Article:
Research presented at a meeting of the Pediatric Academic Societies this month warns of a grave threat to Americaâ€™s children: Grandma and Grandpa. The study suggests older people are so hopelessly out of date on child-rearing recommendations that they may put their beloved grandchildren at risk.
Of 636 grandparents surveyed, nearly a quarter didnâ€™t know that babies are supposed to be put to sleep on their backs. â€œWe shouldnâ€™t assume that just because theyâ€™ve raised a child before, theyâ€™re experts,â€ Andrew Adesman, who led the research,Â toldÂ CNN.
except!â€”you donâ€™t need to be an â€œexpertâ€ to raise a child. If you did, there would be no Kardashians. Children are hearty creatures, built to withstand Siberian winters, steaming jungles and even American suburbs. Besides, the â€œbestâ€ advice changesâ€”and only sometimes because doctors have finally figured things out. Allergies to peanuts quadrupled as parents were advised not to feed them to young children.
Itâ€™s true that some grandparents donâ€™t know the latest advice to keep a babyâ€™s sleeping area free of stuffed animals and blankets to prevent sudden infant death syndrome. What grandparents do know, something many parents forget, is that putting a teddy bear in a crib isnâ€™t daredevil behavior. â€œYouâ€™re talking about a minute fraction of risk,â€ says Hara Marano, author of â€œA Nation of Wimpsâ€ and a grandma. â€œThe point is that no risk seems to be acceptable.â€
A few years ago I met a delightful grandmother who was helping her daughter find a nanny. I suggested the one whoâ€™d helped raise my sons. â€œSheâ€™s smart, warm, incredibly caringâ€”â€ The grandma cut me off. â€œHow long since she has taken care of an infant?â€ About five years, I said. The grandma sighed: â€œSorry, no. My daughter only wants someone with recent experience, because so much has changed.â€ We both raised our eyebrows and left it at that.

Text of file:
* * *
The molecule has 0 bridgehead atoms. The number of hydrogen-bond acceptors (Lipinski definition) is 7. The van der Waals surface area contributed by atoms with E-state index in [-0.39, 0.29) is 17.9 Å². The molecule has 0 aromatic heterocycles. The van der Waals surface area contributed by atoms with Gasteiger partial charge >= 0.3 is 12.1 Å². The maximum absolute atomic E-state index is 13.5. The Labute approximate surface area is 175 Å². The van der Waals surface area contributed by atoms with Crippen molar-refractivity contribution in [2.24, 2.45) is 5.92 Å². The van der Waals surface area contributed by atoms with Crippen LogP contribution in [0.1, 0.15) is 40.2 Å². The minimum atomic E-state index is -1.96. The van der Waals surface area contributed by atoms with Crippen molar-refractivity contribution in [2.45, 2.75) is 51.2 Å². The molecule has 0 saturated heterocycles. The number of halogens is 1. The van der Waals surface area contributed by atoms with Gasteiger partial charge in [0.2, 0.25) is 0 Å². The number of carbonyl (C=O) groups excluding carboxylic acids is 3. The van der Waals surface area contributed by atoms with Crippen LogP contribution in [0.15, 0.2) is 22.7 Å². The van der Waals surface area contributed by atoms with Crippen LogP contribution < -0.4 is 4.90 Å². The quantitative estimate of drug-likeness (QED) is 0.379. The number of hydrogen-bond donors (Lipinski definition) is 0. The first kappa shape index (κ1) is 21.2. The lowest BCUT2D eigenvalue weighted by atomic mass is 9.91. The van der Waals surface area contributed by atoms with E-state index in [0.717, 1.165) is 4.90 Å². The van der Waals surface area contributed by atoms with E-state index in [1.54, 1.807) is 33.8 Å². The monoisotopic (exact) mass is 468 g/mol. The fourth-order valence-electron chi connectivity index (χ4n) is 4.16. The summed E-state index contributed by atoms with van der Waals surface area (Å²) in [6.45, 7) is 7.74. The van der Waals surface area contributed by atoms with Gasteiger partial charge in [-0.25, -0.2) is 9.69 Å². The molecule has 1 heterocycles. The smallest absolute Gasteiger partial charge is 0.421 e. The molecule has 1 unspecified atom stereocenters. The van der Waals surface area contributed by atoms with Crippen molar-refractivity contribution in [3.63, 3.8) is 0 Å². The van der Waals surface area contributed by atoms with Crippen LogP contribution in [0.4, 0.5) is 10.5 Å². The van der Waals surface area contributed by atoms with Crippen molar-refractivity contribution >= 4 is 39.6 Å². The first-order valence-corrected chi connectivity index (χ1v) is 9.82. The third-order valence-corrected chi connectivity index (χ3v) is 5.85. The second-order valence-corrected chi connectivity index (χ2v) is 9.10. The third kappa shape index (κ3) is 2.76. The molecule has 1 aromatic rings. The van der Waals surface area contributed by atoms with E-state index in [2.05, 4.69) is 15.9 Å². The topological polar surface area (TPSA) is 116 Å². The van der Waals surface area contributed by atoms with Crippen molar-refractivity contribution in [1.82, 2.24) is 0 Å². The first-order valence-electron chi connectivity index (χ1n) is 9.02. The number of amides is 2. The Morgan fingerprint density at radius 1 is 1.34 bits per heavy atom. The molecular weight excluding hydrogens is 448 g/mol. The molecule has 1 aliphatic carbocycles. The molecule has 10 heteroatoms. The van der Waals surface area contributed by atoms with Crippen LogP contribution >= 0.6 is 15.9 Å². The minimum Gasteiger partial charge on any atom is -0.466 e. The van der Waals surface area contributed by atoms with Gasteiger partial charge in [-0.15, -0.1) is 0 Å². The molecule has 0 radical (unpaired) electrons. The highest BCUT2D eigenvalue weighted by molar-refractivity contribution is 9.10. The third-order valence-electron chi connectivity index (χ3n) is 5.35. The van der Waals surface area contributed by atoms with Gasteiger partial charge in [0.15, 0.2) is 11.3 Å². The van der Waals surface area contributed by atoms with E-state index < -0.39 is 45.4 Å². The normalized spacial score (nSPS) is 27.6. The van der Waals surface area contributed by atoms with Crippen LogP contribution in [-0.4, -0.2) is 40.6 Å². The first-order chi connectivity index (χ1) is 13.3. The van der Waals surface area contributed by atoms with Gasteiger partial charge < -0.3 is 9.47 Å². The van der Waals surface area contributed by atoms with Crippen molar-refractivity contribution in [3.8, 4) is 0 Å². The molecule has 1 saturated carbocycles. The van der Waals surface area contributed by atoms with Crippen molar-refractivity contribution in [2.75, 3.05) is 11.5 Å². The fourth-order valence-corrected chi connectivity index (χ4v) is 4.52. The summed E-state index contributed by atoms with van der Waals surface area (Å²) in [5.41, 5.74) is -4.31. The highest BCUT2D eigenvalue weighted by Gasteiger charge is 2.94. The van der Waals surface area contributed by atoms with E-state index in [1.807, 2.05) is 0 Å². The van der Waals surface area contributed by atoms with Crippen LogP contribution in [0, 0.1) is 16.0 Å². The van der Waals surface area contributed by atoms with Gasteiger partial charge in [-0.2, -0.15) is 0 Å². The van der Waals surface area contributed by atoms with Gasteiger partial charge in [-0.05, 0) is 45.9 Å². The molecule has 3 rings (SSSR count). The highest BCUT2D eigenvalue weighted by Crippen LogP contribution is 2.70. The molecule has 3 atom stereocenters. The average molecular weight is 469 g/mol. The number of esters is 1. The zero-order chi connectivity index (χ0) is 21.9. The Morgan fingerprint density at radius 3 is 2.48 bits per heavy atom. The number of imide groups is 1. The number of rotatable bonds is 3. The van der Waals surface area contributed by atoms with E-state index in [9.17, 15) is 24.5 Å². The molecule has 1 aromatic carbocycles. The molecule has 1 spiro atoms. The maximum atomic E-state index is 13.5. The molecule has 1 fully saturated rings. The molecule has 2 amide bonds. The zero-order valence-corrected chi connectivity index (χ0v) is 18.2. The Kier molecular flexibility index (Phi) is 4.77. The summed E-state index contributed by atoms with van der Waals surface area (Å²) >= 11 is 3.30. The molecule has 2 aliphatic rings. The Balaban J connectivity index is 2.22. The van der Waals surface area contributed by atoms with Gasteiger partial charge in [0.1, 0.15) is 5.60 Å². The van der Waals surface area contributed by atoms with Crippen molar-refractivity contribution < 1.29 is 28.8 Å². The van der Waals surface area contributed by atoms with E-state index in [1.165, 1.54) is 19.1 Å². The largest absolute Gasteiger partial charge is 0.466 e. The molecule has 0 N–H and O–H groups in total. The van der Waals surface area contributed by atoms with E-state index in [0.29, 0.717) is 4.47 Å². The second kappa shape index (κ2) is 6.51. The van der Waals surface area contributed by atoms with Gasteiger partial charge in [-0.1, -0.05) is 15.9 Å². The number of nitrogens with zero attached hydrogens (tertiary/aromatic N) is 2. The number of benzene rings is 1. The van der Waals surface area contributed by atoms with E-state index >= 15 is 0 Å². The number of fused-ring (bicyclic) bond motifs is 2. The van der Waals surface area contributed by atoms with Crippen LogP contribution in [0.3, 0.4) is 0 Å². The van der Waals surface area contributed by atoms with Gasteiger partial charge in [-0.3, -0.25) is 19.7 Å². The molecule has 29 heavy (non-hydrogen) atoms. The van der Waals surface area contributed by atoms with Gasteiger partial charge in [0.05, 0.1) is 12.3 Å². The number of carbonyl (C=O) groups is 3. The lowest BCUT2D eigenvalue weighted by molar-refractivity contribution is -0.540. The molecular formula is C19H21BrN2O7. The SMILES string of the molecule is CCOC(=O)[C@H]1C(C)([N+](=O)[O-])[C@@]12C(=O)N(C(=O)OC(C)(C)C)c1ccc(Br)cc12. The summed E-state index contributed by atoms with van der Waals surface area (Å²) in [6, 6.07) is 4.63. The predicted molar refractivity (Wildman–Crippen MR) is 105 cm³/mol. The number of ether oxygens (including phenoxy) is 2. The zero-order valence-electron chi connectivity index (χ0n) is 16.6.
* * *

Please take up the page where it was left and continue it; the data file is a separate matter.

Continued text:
Todayâ€™s parents seem to believe nothing is safe enough for their kids. Dr. Adesmanâ€™s research has given them more ammunition. As one mom wrote at the august publication Parents: â€œAlthough sometimes I feel like Iâ€™m nagging my parents with the multitude of instructions I offer up before I leave them in charge of my kids, this research serves as a good reminder that you can never be too detailed!â€ Her advice for dealing with oldsters? â€œUse a gentle tone instead of lecturing them.â€ Yeahâ€”and duck.
Slavish devotion to up-to-the-nanosecond advice sells scads of â€œWhat to Expect When Youâ€™re Expecting Everything to Kill Your Kidâ€â€”or whatever the latest baby bible is titled. Yet it ignores the real-world wisdom of grandparents (and nannies).
When one of my sons was a couple of months old, my mother-in-law gave him a piece of cantaloupe to suck on. I practically slapped it out of her hand: â€œSolid food?! Are you crazy?!â€ I was sure he wasnâ€™t ready. The boy, happily gumming the fruit, was pretty sure he was. So was my mother-in-law, who had raised three wonderful children with her blind husband.
Sometimes the best practice is to go with what works. Especially if Grandma is willing to babysit.
(This piece of mine originally appeared in The Wall Street Journal)